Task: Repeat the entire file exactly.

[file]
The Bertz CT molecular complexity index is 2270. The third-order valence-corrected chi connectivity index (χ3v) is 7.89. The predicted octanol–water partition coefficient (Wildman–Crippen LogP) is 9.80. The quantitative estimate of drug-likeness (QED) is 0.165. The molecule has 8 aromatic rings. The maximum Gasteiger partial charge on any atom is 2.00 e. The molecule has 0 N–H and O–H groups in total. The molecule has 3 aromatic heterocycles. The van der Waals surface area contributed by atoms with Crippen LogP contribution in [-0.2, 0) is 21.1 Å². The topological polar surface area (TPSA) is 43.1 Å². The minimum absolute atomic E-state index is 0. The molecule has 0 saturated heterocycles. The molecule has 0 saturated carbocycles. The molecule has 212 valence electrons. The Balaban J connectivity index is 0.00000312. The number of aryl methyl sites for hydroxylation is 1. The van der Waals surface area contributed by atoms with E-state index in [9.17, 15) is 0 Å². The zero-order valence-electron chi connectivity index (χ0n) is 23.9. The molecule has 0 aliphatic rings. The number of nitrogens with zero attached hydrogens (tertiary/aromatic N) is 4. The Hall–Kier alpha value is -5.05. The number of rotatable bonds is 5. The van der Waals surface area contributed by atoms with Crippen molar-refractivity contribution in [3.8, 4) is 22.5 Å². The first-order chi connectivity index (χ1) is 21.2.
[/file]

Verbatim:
The Bertz CT molecular complexity index is 2270. The third-order valence-corrected chi connectivity index (χ3v) is 7.89. The predicted octanol–water partition coefficient (Wildman–Crippen LogP) is 9.80. The quantitative estimate of drug-likeness (QED) is 0.165. The molecule has 8 aromatic rings. The maximum Gasteiger partial charge on any atom is 2.00 e. The molecule has 0 N–H and O–H groups in total. The molecule has 3 aromatic heterocycles. The van der Waals surface area contributed by atoms with Crippen LogP contribution in [-0.2, 0) is 21.1 Å². The topological polar surface area (TPSA) is 43.1 Å². The minimum absolute atomic E-state index is 0. The molecule has 0 saturated heterocycles. The molecule has 0 saturated carbocycles. The molecule has 212 valence electrons. The Balaban J connectivity index is 0.00000312. The number of aryl methyl sites for hydroxylation is 1. The van der Waals surface area contributed by atoms with E-state index in [9.17, 15) is 0 Å². The zero-order valence-electron chi connectivity index (χ0n) is 23.9. The molecule has 0 aliphatic rings. The number of nitrogens with zero attached hydrogens (tertiary/aromatic N) is 4. The Hall–Kier alpha value is -5.05. The number of rotatable bonds is 5. The van der Waals surface area contributed by atoms with Crippen molar-refractivity contribution in [3.8, 4) is 22.5 Å². The first-order chi connectivity index (χ1) is 21.2.